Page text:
20. National Roaming, Regulatory Issues: • For NRA’s, it is a propitious chance to improve national coverage, penetration and add to customer satisfaction. Regulator should secure such goals. • For NRA’s, it greatly mitigates the IXn account estimations by pushing IXP downstream toward far end access. NR may even eliminate the need of IXn switch matrix to reduce the ratio of lost calls. • NRA then can base interconnection rates in whole-sale market frame. • National Roaming, in this context, enhances small and medium size business transactions. It improves network externalities and economies of scope. Adds value to network .

  21. Technology neutral regulation means same charges for same services provided by different types of networks. This does not always correspond to the principle of cost-based prices for Interconnection cost estimates. National Roaming mitigates this paradox by pushing IXP to remote access end. WDR proposition* of Stimulating Investment in Network Development: Roles for Regulators:NRA’s can reduce barriers & risk to investment and identify an increasing diversification in potential sources of network investment. *World Dialogue for Regulation - WDR, theme 2004/2005.

  22. Important Regulatory Role ! Compatible and versatile Telecom Law (and enforcement powers). Consider evolution toward facility-based competition within multi-sector regulationframe. • Easy authorization to step in the market “class licence, open entry”. • Map and validate well-defined perspective of service categories. • Regard service mushrooming.

  23. Important Regulatory Role – Cont’d. To support future trend of sharing and relative market development, NRA should develop clear-cut rules to regulate “Separation” in the market: Consider liberalization of Infrastructure & Facility market (JV. Independent firm, Regulator-centric approach). Define essential rules for modes and conditions of separation through public consultation:

  24. Cave’s proposal for optimally liberated market. 6 - Ownership separation(in whole or part) 5 - Legal separation (separate legal entities under same ownership) 4 - Business separation 3 - Virtual separation 2 - Creation of a wholesale division 1 - Accounting separation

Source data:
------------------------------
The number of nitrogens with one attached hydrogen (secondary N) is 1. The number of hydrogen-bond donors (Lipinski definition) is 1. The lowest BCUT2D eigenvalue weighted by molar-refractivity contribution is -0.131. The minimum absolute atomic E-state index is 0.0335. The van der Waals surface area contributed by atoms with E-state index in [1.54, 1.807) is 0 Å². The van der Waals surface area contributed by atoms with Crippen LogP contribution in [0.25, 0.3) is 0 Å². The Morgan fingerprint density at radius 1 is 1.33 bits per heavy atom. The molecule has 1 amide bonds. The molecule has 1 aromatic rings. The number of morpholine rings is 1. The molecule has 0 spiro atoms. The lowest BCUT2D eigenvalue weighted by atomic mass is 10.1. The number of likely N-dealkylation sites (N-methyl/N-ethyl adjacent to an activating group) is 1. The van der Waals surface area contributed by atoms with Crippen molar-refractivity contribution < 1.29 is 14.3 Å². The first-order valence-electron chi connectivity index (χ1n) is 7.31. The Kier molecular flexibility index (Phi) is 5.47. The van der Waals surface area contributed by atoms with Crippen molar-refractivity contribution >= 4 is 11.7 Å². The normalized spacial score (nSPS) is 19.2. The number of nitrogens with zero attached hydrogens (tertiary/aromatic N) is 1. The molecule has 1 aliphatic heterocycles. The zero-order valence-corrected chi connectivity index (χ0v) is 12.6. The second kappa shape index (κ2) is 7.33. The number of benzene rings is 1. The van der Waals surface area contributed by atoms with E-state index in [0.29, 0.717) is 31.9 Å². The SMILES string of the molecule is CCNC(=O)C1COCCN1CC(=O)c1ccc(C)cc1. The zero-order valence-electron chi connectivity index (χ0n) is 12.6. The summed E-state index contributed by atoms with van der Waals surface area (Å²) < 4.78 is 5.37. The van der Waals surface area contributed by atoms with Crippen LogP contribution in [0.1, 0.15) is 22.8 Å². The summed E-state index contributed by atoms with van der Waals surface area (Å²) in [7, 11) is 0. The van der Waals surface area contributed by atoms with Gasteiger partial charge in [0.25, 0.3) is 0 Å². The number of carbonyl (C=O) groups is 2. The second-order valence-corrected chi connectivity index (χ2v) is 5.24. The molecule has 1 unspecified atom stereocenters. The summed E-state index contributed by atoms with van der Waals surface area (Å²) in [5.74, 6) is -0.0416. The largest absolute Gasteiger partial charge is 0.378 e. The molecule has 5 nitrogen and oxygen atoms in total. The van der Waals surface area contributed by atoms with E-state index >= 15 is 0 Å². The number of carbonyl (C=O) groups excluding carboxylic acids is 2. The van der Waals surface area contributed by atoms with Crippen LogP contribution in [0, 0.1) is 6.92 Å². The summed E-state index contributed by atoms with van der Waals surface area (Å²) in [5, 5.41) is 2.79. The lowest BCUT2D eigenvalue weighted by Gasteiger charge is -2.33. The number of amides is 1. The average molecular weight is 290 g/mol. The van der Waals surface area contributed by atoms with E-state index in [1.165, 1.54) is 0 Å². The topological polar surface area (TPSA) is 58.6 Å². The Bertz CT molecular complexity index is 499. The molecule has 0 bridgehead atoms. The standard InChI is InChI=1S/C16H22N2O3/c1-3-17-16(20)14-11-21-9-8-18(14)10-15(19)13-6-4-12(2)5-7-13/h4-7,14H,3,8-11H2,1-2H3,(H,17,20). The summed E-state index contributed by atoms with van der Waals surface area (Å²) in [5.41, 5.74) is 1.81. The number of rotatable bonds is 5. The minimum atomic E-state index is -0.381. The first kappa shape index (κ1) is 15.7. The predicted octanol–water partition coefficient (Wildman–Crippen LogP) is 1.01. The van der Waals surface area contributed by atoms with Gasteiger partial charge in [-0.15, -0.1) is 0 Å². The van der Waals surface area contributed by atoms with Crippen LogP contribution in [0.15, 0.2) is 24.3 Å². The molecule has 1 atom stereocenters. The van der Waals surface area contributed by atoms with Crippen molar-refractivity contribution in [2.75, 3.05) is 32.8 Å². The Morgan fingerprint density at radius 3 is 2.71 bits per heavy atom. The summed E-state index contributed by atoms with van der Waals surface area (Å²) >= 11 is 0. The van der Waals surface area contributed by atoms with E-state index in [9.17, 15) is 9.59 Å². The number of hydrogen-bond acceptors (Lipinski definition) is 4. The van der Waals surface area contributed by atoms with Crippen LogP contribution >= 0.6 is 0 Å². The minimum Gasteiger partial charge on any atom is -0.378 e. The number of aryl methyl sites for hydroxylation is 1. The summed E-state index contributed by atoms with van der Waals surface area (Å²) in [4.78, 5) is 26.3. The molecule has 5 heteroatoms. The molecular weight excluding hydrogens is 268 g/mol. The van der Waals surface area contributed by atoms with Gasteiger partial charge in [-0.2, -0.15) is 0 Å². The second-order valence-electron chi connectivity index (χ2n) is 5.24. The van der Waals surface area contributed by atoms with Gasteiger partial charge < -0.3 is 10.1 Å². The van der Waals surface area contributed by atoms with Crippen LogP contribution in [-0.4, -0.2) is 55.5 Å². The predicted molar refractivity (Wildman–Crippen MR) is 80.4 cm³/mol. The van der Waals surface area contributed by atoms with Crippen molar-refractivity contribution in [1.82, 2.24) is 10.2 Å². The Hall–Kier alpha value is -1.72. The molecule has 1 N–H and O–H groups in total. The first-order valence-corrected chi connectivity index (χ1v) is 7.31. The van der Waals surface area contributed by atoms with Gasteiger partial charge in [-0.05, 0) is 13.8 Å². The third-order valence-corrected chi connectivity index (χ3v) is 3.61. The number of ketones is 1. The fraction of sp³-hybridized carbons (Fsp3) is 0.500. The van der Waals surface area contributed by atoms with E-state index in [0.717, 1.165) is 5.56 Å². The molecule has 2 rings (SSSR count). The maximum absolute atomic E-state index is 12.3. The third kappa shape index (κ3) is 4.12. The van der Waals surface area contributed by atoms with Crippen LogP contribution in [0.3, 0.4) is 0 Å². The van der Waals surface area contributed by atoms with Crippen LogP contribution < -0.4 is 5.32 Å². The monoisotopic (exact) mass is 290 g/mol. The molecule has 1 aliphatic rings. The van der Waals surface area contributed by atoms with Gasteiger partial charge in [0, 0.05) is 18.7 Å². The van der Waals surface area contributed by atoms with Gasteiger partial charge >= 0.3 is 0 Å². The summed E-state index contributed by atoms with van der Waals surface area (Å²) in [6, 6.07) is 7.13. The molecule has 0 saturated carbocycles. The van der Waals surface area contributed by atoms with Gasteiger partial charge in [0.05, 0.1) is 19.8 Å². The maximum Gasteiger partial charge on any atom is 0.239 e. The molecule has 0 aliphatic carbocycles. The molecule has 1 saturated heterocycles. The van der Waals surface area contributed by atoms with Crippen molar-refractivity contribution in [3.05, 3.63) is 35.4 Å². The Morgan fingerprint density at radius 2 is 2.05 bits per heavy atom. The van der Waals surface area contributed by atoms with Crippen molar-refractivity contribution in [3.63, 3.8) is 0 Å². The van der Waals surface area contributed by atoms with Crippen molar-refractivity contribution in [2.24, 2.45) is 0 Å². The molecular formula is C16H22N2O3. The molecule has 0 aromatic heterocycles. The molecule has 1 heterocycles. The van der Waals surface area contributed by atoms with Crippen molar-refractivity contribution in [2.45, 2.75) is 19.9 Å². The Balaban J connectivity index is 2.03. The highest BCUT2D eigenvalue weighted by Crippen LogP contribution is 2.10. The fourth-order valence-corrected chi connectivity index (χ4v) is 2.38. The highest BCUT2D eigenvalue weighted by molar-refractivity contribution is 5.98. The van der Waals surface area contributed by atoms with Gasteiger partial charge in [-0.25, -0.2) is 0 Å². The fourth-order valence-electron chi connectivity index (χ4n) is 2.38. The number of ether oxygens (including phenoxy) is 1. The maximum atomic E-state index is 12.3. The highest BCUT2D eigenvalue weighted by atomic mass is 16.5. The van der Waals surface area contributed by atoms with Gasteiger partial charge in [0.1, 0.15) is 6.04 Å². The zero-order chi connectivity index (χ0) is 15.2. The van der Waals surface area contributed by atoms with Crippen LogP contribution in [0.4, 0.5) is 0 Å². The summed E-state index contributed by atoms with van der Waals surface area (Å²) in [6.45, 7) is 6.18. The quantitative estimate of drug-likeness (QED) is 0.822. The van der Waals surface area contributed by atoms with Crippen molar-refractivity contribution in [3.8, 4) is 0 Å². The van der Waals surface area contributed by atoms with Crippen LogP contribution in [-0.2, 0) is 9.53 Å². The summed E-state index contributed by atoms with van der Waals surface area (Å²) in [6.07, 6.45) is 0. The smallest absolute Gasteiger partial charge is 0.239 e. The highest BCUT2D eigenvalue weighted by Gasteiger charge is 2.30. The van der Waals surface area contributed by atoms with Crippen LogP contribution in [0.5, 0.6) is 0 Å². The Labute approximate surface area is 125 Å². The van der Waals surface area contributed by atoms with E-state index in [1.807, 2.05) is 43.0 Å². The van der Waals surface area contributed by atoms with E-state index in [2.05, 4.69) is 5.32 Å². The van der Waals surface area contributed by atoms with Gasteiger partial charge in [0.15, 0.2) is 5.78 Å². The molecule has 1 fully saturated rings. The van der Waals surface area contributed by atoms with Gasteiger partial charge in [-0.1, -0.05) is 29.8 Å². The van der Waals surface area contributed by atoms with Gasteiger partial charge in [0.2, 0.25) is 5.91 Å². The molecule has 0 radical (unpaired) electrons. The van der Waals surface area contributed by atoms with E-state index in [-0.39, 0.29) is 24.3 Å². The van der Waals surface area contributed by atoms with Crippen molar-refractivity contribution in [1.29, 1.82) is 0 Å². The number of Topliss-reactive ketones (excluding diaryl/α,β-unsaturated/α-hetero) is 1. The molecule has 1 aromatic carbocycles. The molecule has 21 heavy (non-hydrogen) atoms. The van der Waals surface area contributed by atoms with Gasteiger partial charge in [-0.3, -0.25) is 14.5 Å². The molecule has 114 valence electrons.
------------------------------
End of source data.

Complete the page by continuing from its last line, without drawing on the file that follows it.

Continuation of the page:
25. “The effectiveness by which this fundamental separation of basic functions is achieved will have a significant impact upon the growth of the sector. The more effective the separation, the better will be the climate to attract financing and undertake investment. If each function can be performed well, each will provide clarity and stability in an institutional framework conducive to rapid growth and effective achievement of economic and social objectives”. William H. Melody, “ref 3”

  26. References and Recommended Readings: 1 • “Six Degrees of Separation - Operational Separation as a Remedy in European Telecommunications Regulation” • Martin CAVE, Warwick Business School, Coventry. • “Infodev Regulation Toolkit – Regulation Trends” • ITU, Infodev. • “Telecom Reform: Progress and Prospects” • W. H. Melody, Delft University & LIRNE.NET • “Competition in services or infrastructure-based competition?” • Mats A. Bergman, Swedish Competition Authority, and Stockholm University • “Telecom Infrastructure Sharing, Regulatory enablers and economic benefits” • Booz Allen Hamilton Report. • “Sharing telecom infrastructure” • VarunAggarwal • “Infrastructure Sharing In Telecom Sector” • Cellular Operators Association of India • “Trends in Telecommunication Reform 2008: Six Degrees of Sharing” • ITU-BDT 2 3 4 5 6 7 8

  27. The Build-up Of Mobile Services Service Mushrooming Voicecalls Voicecalls + Video calls Voicecalls + Video calls + Internet Voicecalls + Video calls + Internet + GPS Voicecalls + Video calls + Internet + GPS + IPTV(mTV) Voicecalls + Video calls + Internet + GPS + IPTV (mTV) + mApplications

  28. Class of Service Generic ICT Services State Corporate Business Household Basic Services Economical Social Meta-Services & Applications • Network Externalities (value-Added) Local & Inter-Regional Networking Classification of ICT Services